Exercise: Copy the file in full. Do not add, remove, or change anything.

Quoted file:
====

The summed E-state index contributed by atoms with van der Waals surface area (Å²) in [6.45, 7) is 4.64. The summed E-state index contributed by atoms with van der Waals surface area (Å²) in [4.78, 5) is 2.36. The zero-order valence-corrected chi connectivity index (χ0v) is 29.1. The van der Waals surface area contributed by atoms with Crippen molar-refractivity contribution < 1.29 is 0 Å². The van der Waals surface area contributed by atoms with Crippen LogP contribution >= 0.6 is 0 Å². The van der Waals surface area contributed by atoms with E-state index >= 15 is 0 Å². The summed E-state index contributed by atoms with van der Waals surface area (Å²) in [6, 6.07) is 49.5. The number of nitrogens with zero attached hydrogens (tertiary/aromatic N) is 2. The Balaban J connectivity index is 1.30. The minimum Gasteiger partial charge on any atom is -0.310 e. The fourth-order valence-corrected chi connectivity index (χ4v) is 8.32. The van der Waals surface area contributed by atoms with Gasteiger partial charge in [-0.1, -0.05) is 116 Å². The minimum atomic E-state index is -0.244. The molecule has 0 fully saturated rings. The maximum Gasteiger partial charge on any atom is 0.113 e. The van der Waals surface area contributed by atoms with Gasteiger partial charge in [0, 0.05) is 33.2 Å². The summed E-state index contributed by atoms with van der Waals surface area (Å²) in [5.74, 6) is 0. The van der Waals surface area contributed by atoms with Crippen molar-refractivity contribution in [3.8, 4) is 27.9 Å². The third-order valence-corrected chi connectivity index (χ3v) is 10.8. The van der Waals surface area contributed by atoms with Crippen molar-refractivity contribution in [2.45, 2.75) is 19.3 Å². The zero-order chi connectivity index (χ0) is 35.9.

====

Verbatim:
The summed E-state index contributed by atoms with van der Waals surface area (Å²) in [6.45, 7) is 4.64. The summed E-state index contributed by atoms with van der Waals surface area (Å²) in [4.78, 5) is 2.36. The zero-order valence-corrected chi connectivity index (χ0v) is 29.1. The van der Waals surface area contributed by atoms with Crippen molar-refractivity contribution < 1.29 is 0 Å². The van der Waals surface area contributed by atoms with Crippen LogP contribution >= 0.6 is 0 Å². The van der Waals surface area contributed by atoms with E-state index >= 15 is 0 Å². The summed E-state index contributed by atoms with van der Waals surface area (Å²) in [6, 6.07) is 49.5. The number of nitrogens with zero attached hydrogens (tertiary/aromatic N) is 2. The Balaban J connectivity index is 1.30. The minimum Gasteiger partial charge on any atom is -0.310 e. The fourth-order valence-corrected chi connectivity index (χ4v) is 8.32. The van der Waals surface area contributed by atoms with Gasteiger partial charge in [-0.1, -0.05) is 116 Å². The minimum atomic E-state index is -0.244. The molecule has 0 fully saturated rings. The maximum Gasteiger partial charge on any atom is 0.113 e. The van der Waals surface area contributed by atoms with Gasteiger partial charge in [0, 0.05) is 33.2 Å². The summed E-state index contributed by atoms with van der Waals surface area (Å²) in [5.74, 6) is 0. The van der Waals surface area contributed by atoms with Crippen molar-refractivity contribution in [3.8, 4) is 27.9 Å². The third-order valence-corrected chi connectivity index (χ3v) is 10.8. The van der Waals surface area contributed by atoms with Crippen molar-refractivity contribution in [2.45, 2.75) is 19.3 Å². The zero-order chi connectivity index (χ0) is 35.9.